Peter Perkins. Sept 82.

The above was an article for BT magazine.....The following is the rest of the piece which I didn't send to the magazine.

I ran up Bluebell Road, towards Earlham Road..............

I woke up in the middle of the night, in my bed at home. Wider awake than normal, as if alerted by a sudden noise. I assessed my position in bed, I don't know why. I lay flat on my back, arms at my side, palms upwards, legs slightly apart. I lay thinking of nothing but with a realisation that something was wrong.

I could not move. I did not need to try. I knew I couldn't. I don't mean lift an arm or leg. I could not twitch a muscle.

I at once decided I was suffering a heart attack and was dying. I was in no doubt. I first thought, if I could speak, I would say to June, 'Kill me'. 'Get all our aspirins and water and do it.' I had decided on the instant, that as I was in the process, I didn't want a botched job. I would have preferred to die than be quite physically or mentally crippled.

Now, I thought, I can't speak to June, or anyone else again. I wished I had spoken to her at some time and said that if ever I became very brain damaged or similarly invalid I would prefer not to live. But I had never said it. I then decided it didn't matter as I would probably die anyway.

My next thoughts were that, though I am dying, I am conscious, to myself at least. So I will consider carefully the process of dying, to be an interested observer, as it were.

I next thought how terrible it would be for June to wake up to find me dead beside her, or to be woken in the night by my body growing cold.

I was angry, if I hadn't taken that last run I would wake in the morning and all would be normal. But the clock cannot be put back, I saw myself as a stupid man, but resignedly, it was done, I was going, can't un-run the one that killed me.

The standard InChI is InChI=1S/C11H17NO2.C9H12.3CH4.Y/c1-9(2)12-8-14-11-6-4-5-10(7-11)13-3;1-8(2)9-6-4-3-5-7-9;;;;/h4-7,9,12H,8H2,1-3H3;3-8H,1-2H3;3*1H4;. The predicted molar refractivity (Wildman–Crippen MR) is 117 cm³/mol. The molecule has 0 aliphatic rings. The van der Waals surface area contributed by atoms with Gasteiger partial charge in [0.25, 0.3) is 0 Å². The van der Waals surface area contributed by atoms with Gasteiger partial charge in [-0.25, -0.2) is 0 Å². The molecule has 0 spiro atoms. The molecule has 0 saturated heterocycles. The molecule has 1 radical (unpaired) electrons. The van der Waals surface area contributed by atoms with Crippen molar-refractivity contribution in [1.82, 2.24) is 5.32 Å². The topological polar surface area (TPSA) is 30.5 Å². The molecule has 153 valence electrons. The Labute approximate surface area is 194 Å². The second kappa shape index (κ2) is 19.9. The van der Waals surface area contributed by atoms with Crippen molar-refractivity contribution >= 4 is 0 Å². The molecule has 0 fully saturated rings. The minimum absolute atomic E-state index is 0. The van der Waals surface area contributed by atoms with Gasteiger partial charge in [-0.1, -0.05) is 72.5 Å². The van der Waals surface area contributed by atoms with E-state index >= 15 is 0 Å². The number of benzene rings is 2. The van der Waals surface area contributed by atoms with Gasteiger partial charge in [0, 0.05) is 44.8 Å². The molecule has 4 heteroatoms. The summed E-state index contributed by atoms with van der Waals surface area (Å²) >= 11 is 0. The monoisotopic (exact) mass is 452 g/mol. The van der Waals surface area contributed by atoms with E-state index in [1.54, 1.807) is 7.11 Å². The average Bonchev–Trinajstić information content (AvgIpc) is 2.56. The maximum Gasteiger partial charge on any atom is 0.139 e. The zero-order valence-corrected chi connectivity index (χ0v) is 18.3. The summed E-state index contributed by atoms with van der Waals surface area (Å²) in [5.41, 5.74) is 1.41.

I was cross, as I now knew dying was easy, how nice to do it at 83, not 43.

Again and again I thought, how silly to run to death. To bike, to run a little would have been fine.

I began, after some time, say 5 minutes, to stop thinking so clearly and coolly. Confusion started in my brain, but my thinking brain seemed to recede again and remain lucid. This point is central to my feelings. At all times I retained a nucleus or spark that was me, but the rest of my normal intellect was not controlled by me.

Noises filled my head, not identifiable. Like banging giant anvils, but not quite. Like a Black and Decker saw, but not like it. Something a bit like barking.

Then sensations, and these the strangest. All over, outside and inside the body, and organs. Coldness, piercing, fluttering. This was not painful but I thought dying takes a long time. I wanted a black curtain to fall and end these noises and sensations.

It seemed to me that the noise and feelings went on for many hours, and I was looking and looking for me just to stop.

Among this hullaballoo, I only seemed to have a small bit of 'me' remaining. I tested it, I knew the first word of what I believed I was suffering to be 'heart', but I could not think of 'attack', but I did, with some satisfaction, after a long time, say in my brain, 'Heart Attack'. Then the same test with 'Skeyton', which again eventually came.

I thought, in flashes, of people. In no sense that they or I would be sorry. They were just brief thoughts of particular friends. I thought of Terry Moore, another friend, and his advice of don't run. I thought, he was quite right and I was wrong. But I shan't be able to tell him.